How the Thai boys and coach were rescued

During the time when the boys and their coach were being rescued from their long stay in the caves, there was not much information about how the rescue was carried out. More details have now emerged of how they survived their ordeal in the cave and how the rescue endeavor that was much more harrowing and difficult than I had imagined. It was sad that a navy seal died in the rescue attempt.

How they carried semi-conscious or very drowsy boys through the technically challenging early stages of the journey out, with a lot of diving in narrow passages, we do not know.

At times they may have been strapped to a diver’s body. Later they were strapped on to a stretcher and suspended from a rope pulley system attached to the cave roof.

The entire operation was complex, innovative and very bold. Nothing like it has been attempted before. Some of those involved described the tasks undertaken by the core divers, who carried the boys out, as superhuman.

The rescue came close to disaster on occasion.

What was also heartwarming about this story was also how people from all over the world pooled their resources and expertise to enable the rescue. While the Thais ran the operation skillfully, they were willing to freely share the credit for the success with their foreign collaborators. If only we could do the same for other situations.

I read that a Christian organization is planning to make a film about it. I suspect that they will, as usual, credit their god for the rescue without blaming him for endangering them in the first place.


  1. DonDueed says

    The most interesting factoid: apparently the boys were sedated during the extraction. Seems very risky. I suppose they felt that the possibility of the boys panicking was more worrisome than the various potential problems of the sedation.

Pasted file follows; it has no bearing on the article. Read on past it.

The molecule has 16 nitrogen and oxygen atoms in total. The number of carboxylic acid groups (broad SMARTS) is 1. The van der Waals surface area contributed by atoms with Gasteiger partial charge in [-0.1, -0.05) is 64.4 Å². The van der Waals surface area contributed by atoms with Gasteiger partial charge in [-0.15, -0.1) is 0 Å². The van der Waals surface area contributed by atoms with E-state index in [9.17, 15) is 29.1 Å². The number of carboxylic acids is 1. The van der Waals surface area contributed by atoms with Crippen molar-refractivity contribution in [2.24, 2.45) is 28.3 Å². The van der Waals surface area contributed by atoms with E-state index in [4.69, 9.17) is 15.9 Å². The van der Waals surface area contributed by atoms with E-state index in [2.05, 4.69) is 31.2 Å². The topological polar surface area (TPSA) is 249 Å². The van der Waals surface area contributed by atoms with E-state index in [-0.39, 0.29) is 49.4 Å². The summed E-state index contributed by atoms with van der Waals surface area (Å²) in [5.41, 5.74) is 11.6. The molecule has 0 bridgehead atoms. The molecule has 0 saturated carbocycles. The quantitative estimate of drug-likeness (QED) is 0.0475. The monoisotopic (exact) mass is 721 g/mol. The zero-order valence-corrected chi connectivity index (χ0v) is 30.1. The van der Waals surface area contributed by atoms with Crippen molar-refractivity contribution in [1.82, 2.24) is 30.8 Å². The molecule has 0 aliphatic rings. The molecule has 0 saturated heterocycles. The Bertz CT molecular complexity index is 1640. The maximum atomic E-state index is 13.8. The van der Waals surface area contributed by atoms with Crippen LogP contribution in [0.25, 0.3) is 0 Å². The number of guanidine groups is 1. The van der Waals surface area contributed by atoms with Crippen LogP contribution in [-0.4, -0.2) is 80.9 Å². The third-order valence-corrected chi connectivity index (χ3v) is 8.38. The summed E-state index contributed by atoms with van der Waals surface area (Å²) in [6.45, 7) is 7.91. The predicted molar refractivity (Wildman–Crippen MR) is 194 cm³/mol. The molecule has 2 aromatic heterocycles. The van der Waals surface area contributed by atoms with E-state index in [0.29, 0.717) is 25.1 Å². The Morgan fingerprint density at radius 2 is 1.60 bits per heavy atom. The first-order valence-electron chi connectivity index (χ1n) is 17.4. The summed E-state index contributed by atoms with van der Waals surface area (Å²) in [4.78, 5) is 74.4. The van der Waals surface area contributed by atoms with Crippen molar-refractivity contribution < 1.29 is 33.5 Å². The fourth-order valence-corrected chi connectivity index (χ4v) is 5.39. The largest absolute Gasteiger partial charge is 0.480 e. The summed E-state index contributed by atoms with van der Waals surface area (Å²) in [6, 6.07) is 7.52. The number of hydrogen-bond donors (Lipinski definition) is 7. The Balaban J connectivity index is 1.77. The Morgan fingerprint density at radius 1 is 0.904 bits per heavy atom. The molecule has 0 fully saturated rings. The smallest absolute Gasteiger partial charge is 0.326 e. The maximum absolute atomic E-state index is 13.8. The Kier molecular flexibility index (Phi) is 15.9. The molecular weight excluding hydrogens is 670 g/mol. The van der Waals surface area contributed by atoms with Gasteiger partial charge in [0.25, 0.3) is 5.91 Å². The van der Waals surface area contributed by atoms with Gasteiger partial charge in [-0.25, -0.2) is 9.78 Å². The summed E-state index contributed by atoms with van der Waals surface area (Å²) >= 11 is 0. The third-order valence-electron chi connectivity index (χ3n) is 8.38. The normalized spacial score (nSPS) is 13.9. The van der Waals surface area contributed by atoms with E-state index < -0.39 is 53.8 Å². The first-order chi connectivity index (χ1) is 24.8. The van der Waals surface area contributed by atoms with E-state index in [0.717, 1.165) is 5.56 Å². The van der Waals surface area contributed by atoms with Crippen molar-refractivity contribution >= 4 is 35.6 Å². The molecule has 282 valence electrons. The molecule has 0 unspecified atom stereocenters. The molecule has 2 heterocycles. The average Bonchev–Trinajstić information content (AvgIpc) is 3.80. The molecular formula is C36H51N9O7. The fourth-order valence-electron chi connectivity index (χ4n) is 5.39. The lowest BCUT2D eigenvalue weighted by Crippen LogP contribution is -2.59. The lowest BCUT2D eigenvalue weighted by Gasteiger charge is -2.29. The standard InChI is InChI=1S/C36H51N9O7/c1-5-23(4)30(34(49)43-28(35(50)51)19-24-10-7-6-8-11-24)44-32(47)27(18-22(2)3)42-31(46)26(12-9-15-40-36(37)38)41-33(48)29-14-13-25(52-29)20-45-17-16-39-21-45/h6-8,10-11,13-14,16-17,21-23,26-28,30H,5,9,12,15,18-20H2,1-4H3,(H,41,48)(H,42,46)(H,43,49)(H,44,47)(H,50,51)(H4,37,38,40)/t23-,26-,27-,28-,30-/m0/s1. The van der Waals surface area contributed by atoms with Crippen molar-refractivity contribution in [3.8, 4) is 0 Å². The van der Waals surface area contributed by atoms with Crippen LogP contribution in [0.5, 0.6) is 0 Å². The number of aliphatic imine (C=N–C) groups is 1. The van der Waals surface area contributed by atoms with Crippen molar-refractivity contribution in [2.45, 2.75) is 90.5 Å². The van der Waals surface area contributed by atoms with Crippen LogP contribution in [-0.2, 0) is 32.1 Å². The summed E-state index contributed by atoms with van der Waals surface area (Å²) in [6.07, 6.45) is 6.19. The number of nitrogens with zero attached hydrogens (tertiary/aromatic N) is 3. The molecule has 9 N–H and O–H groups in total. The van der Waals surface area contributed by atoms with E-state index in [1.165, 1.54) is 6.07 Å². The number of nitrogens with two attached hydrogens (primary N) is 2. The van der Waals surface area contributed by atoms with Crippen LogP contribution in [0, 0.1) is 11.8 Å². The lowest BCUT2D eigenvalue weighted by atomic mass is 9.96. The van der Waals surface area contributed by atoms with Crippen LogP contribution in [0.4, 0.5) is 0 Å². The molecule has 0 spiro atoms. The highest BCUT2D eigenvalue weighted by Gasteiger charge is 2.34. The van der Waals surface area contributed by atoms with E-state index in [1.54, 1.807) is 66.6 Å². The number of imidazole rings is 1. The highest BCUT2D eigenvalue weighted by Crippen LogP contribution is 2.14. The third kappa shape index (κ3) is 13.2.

2. rjw1 says

    Why the team and their coach entered the cave system during the monsoon requires an explanation. They weren’t naive foreign tourists but locals.

  3. blf says

    I suppose they felt that the possibility of the boys panicking was more worrisome than the various potential problems of the sedation.

    Yes, that is what I’ve read. From memory, and as shown in the above illustrations (and a few (headcam?) videos), several submerged or semi-submerged passages are so narrow or twisty, accessible only to highly experienced cave divers (none of the trapped people, reportedly, knows how to swim or dive), a panic attack could be lethal. However, I’ve read conflicting reports on how heavily they were sedated.

  4. jrkrideau says

    @ 2 rjw1
    It may be that the coach is not a long time local. This is pure speculation on my part. but his aunt was quoted on CBC saying that he is from an ethnic minority and a “stateless” person. So he may not have grown up in the local area.

  5. rjw1 says

    @5 jrkrideau,

    The monsoon is a huge weather system that covers most of SE Asia to Northern Australia. It’s hard to believe that anyone living in the region wouldn’t understand the consequences of torrential rain and avoid caves, rivers and swamps. Wandering crocodiles taking advantage of the flooding are a particular danger in Northern Australia.

  6. Rumina robbed. says

    Either way sedated or not the rescurers knows better.let’s learn how to appreciate others efforts.divers risked their lives to safe the boys.good job. That’s my opinion

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